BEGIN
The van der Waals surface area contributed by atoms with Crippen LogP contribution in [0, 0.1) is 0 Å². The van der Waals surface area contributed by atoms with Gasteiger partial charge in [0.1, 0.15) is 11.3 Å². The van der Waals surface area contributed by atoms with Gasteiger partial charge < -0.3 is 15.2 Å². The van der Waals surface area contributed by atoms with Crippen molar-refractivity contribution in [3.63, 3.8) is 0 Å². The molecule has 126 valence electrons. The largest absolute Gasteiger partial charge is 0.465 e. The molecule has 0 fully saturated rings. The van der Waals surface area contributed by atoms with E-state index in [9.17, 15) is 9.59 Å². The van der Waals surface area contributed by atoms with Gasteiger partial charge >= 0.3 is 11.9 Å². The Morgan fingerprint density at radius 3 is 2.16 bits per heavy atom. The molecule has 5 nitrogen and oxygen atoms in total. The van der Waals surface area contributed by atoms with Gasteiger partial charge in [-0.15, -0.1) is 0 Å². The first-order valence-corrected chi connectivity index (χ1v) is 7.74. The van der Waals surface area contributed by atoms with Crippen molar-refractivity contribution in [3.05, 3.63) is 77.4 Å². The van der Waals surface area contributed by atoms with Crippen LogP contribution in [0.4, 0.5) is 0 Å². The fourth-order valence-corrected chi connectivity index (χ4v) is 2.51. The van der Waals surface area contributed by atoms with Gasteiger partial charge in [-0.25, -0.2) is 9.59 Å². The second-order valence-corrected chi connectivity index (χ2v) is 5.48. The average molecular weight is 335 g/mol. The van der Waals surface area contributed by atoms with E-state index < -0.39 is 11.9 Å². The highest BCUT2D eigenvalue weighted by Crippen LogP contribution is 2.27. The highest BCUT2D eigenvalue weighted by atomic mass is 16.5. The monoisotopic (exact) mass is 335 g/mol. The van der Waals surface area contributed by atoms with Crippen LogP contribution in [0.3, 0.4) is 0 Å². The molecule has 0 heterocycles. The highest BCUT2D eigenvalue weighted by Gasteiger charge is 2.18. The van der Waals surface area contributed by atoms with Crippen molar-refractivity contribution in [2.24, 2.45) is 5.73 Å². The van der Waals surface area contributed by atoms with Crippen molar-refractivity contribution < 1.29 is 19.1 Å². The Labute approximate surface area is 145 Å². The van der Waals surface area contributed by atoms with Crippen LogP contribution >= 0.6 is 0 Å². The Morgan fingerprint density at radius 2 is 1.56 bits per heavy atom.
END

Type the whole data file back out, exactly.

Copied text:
The van der Waals surface area contributed by atoms with Crippen LogP contribution in [0, 0.1) is 0 Å². The van der Waals surface area contributed by atoms with Gasteiger partial charge in [0.1, 0.15) is 11.3 Å². The van der Waals surface area contributed by atoms with Gasteiger partial charge < -0.3 is 15.2 Å². The van der Waals surface area contributed by atoms with Crippen molar-refractivity contribution in [3.63, 3.8) is 0 Å². The molecule has 126 valence electrons. The largest absolute Gasteiger partial charge is 0.465 e. The molecule has 0 fully saturated rings. The van der Waals surface area contributed by atoms with E-state index in [9.17, 15) is 9.59 Å². The van der Waals surface area contributed by atoms with Gasteiger partial charge >= 0.3 is 11.9 Å². The Morgan fingerprint density at radius 3 is 2.16 bits per heavy atom. The molecule has 5 nitrogen and oxygen atoms in total. The van der Waals surface area contributed by atoms with Gasteiger partial charge in [-0.15, -0.1) is 0 Å². The first-order valence-corrected chi connectivity index (χ1v) is 7.74. The van der Waals surface area contributed by atoms with Crippen molar-refractivity contribution in [3.05, 3.63) is 77.4 Å². The van der Waals surface area contributed by atoms with Crippen LogP contribution in [0.4, 0.5) is 0 Å². The fourth-order valence-corrected chi connectivity index (χ4v) is 2.51. The van der Waals surface area contributed by atoms with Gasteiger partial charge in [-0.25, -0.2) is 9.59 Å². The second-order valence-corrected chi connectivity index (χ2v) is 5.48. The average molecular weight is 335 g/mol. The van der Waals surface area contributed by atoms with E-state index < -0.39 is 11.9 Å². The highest BCUT2D eigenvalue weighted by Crippen LogP contribution is 2.27. The highest BCUT2D eigenvalue weighted by atomic mass is 16.5. The monoisotopic (exact) mass is 335 g/mol. The van der Waals surface area contributed by atoms with Crippen LogP contribution in [0.3, 0.4) is 0 Å². The molecule has 0 heterocycles. The highest BCUT2D eigenvalue weighted by Gasteiger charge is 2.18. The van der Waals surface area contributed by atoms with Crippen molar-refractivity contribution in [2.24, 2.45) is 5.73 Å². The van der Waals surface area contributed by atoms with Crippen molar-refractivity contribution < 1.29 is 19.1 Å². The Labute approximate surface area is 145 Å². The van der Waals surface area contributed by atoms with Crippen LogP contribution >= 0.6 is 0 Å². The Morgan fingerprint density at radius 2 is 1.56 bits per heavy atom.